Earlier Warning

While mammograms can detect breast cancer once it has developed, a new blood test may be able to predict—with over 80 percent accuracy—whether a woman will develop breast cancer within two to five years. By comparing blood samples from women who did develop the disease to those who didn't, a team of Danish researchers was able to spot a chemical pattern that may serve as a marker of future tumors.

The Vegan Solution

Recent research from the University of Wisconsin School of Medicine and Public Health suggests that a diet low in methionine (an amino acid abundant in meat, fish and some nuts, but generally low in fruits and veggies) may be just what the doctor ordered for patients with triple-negative breast cancer—a form of the disease that doesn't respond to targeted therapies and is therefore one of the toughest to treat. In the absence of methionine, breast cancer cells become more susceptible to a certain type of targeted treatment and thus easier to kill.

A Better RX

A new report in The Lancet revealed that drugs normally used to treat bone loss could also reduce the number of breast cancer deaths in mostmenopausal women. Those who took the drugs had a 28 percent lower rate of cancer metastasis to the bones, and 18 percent lower overall breast cancer mortality in the ten years after diagnosis.

Be a Breast Cancer Hero
There are now so many ways you can support breast cancer awareness that it's hard to know where to put your money. These organizations are making a big impact, helping patients and survivors from diagnosis to treatment.

Metropolitan Chicago Breast Cancer Task Force
In 1992, Congress passed the Mammography Quality Standards Act to ensure that hospitals and clinics meet certain benchmarks. But some experts say the law doesn't go far enough when it comes to assessing quality of care. Indeed, a 2014 study that looked at a sample of 52 mammography facilities in the Chicago area found that only 14 percent of those not accredited by the American College of Surgeons Commission on Cancer met the study's standard for early-stage detection. The task force is lobbying for better regulation; help them continue the fight by donating at ChicagoBreastCancer.org.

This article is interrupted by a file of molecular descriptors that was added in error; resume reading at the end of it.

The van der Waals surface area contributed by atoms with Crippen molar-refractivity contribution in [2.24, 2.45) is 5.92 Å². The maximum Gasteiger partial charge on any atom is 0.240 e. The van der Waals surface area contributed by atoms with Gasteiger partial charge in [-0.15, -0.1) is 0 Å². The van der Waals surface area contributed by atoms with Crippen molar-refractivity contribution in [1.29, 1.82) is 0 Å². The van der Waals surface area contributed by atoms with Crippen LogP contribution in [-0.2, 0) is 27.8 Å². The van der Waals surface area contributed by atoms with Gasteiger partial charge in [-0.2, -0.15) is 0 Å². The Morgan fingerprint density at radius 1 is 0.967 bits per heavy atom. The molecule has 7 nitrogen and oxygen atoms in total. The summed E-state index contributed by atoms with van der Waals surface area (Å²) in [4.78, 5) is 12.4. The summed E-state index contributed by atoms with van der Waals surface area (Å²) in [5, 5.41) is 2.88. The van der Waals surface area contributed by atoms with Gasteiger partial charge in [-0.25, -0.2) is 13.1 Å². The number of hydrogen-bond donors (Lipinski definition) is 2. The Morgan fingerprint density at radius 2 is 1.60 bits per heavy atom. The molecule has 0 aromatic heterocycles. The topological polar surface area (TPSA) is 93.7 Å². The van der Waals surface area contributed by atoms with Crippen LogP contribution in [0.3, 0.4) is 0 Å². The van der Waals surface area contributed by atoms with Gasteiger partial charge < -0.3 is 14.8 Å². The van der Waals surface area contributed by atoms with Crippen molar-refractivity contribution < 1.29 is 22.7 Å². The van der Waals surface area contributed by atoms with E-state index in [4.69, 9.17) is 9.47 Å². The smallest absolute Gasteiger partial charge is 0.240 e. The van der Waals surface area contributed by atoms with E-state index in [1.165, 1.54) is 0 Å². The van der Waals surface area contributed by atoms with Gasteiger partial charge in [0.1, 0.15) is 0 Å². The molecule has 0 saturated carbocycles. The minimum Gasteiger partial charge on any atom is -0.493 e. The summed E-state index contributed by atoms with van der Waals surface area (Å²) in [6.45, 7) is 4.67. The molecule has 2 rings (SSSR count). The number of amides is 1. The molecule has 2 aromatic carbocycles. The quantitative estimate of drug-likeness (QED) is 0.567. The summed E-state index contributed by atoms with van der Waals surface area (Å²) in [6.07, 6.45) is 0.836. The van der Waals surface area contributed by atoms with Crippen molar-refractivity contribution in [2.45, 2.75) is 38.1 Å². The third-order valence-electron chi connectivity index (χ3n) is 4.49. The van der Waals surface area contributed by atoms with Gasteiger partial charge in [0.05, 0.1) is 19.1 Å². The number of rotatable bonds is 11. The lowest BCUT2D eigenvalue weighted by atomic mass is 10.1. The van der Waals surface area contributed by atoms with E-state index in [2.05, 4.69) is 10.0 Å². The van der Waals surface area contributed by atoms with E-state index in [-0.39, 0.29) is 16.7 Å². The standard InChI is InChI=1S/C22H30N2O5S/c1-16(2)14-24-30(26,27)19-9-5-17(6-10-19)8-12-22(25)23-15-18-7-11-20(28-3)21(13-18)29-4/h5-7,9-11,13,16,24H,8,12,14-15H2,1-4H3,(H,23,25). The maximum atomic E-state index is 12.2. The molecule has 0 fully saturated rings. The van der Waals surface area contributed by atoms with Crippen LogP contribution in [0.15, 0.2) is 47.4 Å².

Susan G. Komen
Public and community hospitals don't always offer programs that pair patients with advocates (oftentimes nurses) who can guide them through doctors' appointments. Susan G. Komen distributes grants to navigation services all across the country. You can support its work at Komen.org/Donate.

The Pink Fund
In addition to costly testing and treatments, the financial burden of breast cancer includes making ends meet, especially for patients who have to take an extended leave from work. To lend a hand, consider giving to a breast cancer financial assistance program in your area. Living Beyond Breast Cancer, for example, covers costs, to the tune of about $160,000 per year, for Philadelphia-area women who are struggling to cover rent and other expenses during or after cancer treatment. Can't find a local group? The Pink Fund provides financial help to women nationwide.

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